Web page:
People living in Skye, Lochaber, Wester Ross or Mid-Highland who have foot ulcers related to diabetes are being recruited to take part in a ten-week study into the use of technology to help improve diabetic healthcare in the region.
The project is called RAPID (Reducing Amputation in People with Diabetes). It was developed in response to efforts by Highlands and Islands Enterprise (HIE) to identify healthcare projects that will bring social and economic benefits to the region.
HIE is supporting the initiative, which is being led by a partnership of University of the Highlands and Islands, NHS Highland and Moray based firm Tactical Wireless Ltd.
RAPID will trial the use of technology, developed by Tactical Wireless Ltd in conjunction with Professor Sandra MacRury and her team at the University of the Highlands and Islands. The aim is to improve early detection, regular monitoring, timely intervention and treatment of diabetes-related foot ulcers, and potentially help reduce the rate of lower limb amputations.
The project was initiated in 2014 after Forres based firm Tactical Wireless Ltd developed its award winning Omni-Hub™ technology to transmit data in real time from remote locations with poor digital and/or telecommunications connectivity. It is anticipated that the service will ultimately be rolled out across the Highlands to all people living with diabetes and suffering from foot ulcers.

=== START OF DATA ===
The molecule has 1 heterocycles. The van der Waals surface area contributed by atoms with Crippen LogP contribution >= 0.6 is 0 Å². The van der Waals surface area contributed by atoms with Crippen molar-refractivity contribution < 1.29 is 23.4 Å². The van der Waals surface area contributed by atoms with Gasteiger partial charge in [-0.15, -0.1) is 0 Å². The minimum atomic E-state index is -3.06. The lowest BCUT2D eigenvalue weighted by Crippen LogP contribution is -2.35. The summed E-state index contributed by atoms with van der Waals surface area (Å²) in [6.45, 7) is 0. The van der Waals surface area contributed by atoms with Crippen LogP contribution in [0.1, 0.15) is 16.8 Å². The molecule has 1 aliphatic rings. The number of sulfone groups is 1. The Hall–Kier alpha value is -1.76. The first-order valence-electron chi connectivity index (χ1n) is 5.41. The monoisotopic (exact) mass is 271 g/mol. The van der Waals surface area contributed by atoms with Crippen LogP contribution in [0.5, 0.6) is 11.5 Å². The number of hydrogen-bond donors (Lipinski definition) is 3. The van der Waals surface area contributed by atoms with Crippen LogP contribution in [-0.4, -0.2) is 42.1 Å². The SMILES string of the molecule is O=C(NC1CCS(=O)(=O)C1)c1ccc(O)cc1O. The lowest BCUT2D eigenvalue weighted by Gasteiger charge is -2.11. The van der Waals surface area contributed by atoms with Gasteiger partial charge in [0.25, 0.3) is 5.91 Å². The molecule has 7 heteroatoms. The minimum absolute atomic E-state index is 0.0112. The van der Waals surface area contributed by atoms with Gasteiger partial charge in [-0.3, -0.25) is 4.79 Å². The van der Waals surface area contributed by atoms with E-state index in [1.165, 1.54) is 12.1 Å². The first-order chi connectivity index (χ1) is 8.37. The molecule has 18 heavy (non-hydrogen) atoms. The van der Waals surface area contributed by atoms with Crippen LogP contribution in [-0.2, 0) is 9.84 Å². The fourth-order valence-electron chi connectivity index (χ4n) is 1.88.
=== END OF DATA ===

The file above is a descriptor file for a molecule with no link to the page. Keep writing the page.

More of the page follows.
Professor MacRury said: "We must reduce the number of amputations in people with diabetes. Omni-Hub has emerged at exactly the right time to compliment the new foot ulcer pathway developed through the University of the Highlands and Islands and NHS Highland. The collaboration has the potential for great impact locally and beyond."
Peter Morton, chairman of Tactical Wireless Ltd, said: “Given the support from HIE and the cooperation with the University of the Highlands and Islands and NHS Highland, it was an honour to be selected to provide technology that can and will provide the opportunity to support home consultations for patients suffering from diabetic ulcers and potentially other chronic illnesses, who live in remote and poorly connected rural areas of Scotland.”
The project has been shortlisted in the Scottish Enterprise Life Science Awards after being nominated by HIE. James Cameron, HIE’s head of life sciences, said: “This is a very exciting example of the wider growth in life sciences in the Highlands and Islands and some of the innovative approaches being taken across the sector. This particular initiative could benefit huge numbers of people across the region. It could help strengthen community resilience through further confidence in remote health care provision. The approach may also be of interest to other parts of the UK and further afield where provision of remote health care is a challenge because of geography or connectivity. We are delighted to be able to provide support and look forward to the results of the trial.”